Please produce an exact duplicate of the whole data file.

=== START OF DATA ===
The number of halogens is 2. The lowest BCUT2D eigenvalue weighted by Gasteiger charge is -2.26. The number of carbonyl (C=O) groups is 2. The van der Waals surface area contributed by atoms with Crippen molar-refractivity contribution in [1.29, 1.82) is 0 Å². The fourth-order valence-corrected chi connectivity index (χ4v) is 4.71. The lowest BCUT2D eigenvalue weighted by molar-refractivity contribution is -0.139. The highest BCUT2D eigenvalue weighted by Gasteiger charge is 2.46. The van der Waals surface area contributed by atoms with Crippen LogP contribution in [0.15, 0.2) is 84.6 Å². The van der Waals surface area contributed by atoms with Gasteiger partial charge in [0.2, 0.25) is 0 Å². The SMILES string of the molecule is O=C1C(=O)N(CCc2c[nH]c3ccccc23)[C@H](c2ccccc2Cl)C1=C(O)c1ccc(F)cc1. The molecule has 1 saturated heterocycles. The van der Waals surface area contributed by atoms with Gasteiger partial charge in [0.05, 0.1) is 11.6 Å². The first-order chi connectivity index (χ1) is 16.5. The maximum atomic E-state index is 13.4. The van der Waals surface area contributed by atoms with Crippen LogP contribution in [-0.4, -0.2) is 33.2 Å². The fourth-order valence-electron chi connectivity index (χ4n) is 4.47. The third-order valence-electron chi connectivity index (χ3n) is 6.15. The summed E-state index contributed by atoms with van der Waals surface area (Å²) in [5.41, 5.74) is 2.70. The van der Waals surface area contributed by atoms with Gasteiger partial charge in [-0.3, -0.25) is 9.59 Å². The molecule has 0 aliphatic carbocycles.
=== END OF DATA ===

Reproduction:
The number of halogens is 2. The lowest BCUT2D eigenvalue weighted by Gasteiger charge is -2.26. The number of carbonyl (C=O) groups is 2. The van der Waals surface area contributed by atoms with Crippen molar-refractivity contribution in [1.29, 1.82) is 0 Å². The fourth-order valence-corrected chi connectivity index (χ4v) is 4.71. The lowest BCUT2D eigenvalue weighted by molar-refractivity contribution is -0.139. The highest BCUT2D eigenvalue weighted by Gasteiger charge is 2.46. The van der Waals surface area contributed by atoms with Crippen LogP contribution in [0.15, 0.2) is 84.6 Å². The van der Waals surface area contributed by atoms with Gasteiger partial charge in [0.2, 0.25) is 0 Å². The SMILES string of the molecule is O=C1C(=O)N(CCc2c[nH]c3ccccc23)[C@H](c2ccccc2Cl)C1=C(O)c1ccc(F)cc1. The molecule has 1 saturated heterocycles. The van der Waals surface area contributed by atoms with Gasteiger partial charge in [0.05, 0.1) is 11.6 Å². The first-order chi connectivity index (χ1) is 16.5. The maximum atomic E-state index is 13.4. The van der Waals surface area contributed by atoms with Crippen LogP contribution in [-0.4, -0.2) is 33.2 Å². The fourth-order valence-electron chi connectivity index (χ4n) is 4.47. The third-order valence-electron chi connectivity index (χ3n) is 6.15. The summed E-state index contributed by atoms with van der Waals surface area (Å²) in [5.41, 5.74) is 2.70. The van der Waals surface area contributed by atoms with Gasteiger partial charge in [-0.3, -0.25) is 9.59 Å². The molecule has 0 aliphatic carbocycles.